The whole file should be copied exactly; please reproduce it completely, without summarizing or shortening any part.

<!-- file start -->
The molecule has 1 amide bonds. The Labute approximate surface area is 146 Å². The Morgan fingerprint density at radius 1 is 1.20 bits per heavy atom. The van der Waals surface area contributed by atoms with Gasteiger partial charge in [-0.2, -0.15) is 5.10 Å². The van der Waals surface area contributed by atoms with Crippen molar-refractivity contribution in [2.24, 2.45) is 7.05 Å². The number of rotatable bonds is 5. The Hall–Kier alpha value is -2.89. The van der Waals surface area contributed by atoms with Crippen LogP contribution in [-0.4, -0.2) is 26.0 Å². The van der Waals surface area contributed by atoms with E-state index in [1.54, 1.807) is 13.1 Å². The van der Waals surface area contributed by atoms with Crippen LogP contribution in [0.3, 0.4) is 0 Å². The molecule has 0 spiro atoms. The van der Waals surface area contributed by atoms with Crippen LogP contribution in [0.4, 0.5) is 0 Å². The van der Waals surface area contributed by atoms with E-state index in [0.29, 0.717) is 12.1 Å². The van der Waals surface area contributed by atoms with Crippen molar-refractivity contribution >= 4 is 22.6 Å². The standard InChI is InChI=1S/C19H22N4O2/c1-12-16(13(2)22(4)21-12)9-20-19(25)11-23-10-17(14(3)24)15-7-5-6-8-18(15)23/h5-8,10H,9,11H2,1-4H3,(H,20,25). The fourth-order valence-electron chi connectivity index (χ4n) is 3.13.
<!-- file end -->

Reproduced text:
The molecule has 1 amide bonds. The Labute approximate surface area is 146 Å². The Morgan fingerprint density at radius 1 is 1.20 bits per heavy atom. The van der Waals surface area contributed by atoms with Gasteiger partial charge in [-0.2, -0.15) is 5.10 Å². The van der Waals surface area contributed by atoms with Crippen molar-refractivity contribution in [2.24, 2.45) is 7.05 Å². The number of rotatable bonds is 5. The Hall–Kier alpha value is -2.89. The van der Waals surface area contributed by atoms with Crippen LogP contribution in [-0.4, -0.2) is 26.0 Å². The van der Waals surface area contributed by atoms with E-state index in [1.54, 1.807) is 13.1 Å². The van der Waals surface area contributed by atoms with Crippen LogP contribution in [0.3, 0.4) is 0 Å². The molecule has 0 spiro atoms. The van der Waals surface area contributed by atoms with Crippen LogP contribution in [0.4, 0.5) is 0 Å². The van der Waals surface area contributed by atoms with E-state index in [0.29, 0.717) is 12.1 Å². The van der Waals surface area contributed by atoms with Crippen molar-refractivity contribution >= 4 is 22.6 Å². The standard InChI is InChI=1S/C19H22N4O2/c1-12-16(13(2)22(4)21-12)9-20-19(25)11-23-10-17(14(3)24)15-7-5-6-8-18(15)23/h5-8,10H,9,11H2,1-4H3,(H,20,25). The fourth-order valence-electron chi connectivity index (χ4n) is 3.13.